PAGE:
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The U.S. grid is the worst in the industrialized world (outages are up 285%!)

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Quick Take: Need more ammunition to convince ratepayers and regulators that it's time to modernize? Need more statistics and examples of just how bad things have gotten in the U.S.? Read "A Smarter Power Grid for U.S. Utilities" from Bloomberg BusinessWeek. Brief abstract below. - Jesse Berst

 

Power outages in the United States are up an astonishing 285% since 1984. The U.S. ranks last among the top nine Western industrialized nations in the average length of outages. That dismal performance costs American businesses as much as $150 billion every year according to the EIA.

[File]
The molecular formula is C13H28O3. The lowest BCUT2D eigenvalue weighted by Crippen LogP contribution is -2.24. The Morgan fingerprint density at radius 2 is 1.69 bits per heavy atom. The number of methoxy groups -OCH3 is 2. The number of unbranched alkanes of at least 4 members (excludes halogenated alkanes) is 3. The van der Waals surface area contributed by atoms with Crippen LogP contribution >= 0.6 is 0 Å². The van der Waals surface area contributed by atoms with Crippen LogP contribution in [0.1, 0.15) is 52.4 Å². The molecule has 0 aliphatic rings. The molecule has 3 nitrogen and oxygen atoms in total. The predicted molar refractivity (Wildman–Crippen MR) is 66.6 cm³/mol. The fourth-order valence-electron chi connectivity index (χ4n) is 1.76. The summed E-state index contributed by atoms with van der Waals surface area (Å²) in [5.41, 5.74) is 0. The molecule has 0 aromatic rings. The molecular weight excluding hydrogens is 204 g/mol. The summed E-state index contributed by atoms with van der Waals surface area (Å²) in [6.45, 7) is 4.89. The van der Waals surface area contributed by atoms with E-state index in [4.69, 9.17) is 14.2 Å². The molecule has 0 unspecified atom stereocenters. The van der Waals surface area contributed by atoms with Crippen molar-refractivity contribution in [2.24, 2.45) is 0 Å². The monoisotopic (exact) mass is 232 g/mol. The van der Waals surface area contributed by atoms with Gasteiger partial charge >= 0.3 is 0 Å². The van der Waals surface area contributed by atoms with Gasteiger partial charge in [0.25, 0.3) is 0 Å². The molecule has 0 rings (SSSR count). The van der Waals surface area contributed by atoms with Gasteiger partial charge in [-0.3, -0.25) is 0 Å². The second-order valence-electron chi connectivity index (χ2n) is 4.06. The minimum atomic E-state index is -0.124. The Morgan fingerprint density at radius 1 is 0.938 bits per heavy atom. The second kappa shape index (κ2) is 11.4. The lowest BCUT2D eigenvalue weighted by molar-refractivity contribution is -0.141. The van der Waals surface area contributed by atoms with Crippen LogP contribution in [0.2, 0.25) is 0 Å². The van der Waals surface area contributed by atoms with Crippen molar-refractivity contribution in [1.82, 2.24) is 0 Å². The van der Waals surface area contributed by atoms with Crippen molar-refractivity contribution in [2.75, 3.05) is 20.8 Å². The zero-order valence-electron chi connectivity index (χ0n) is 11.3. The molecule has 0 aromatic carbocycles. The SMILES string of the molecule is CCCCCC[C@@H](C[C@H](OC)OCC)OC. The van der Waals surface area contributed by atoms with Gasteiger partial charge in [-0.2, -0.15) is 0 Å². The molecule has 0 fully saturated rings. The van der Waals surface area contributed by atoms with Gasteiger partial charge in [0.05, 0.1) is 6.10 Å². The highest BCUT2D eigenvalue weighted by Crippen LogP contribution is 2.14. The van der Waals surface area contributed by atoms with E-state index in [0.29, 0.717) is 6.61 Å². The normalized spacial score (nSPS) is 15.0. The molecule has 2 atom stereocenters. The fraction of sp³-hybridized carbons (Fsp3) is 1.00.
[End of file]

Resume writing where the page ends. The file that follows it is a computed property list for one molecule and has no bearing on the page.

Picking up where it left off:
"The U.S. electrical grid, once one of the world’s great marvels, is crumbling after decades of underinvestment," trumpets the magazine. "It's... something of a relic, largely built after World War II from designs that date to Thomas Edison."

 

Although talk of a smart grid has been around for years, many utilities are now starting in earnest on a huge infrastructure makeover. It could cost almost $500 billion before it's completed, according to the Electric Power Research Institute.

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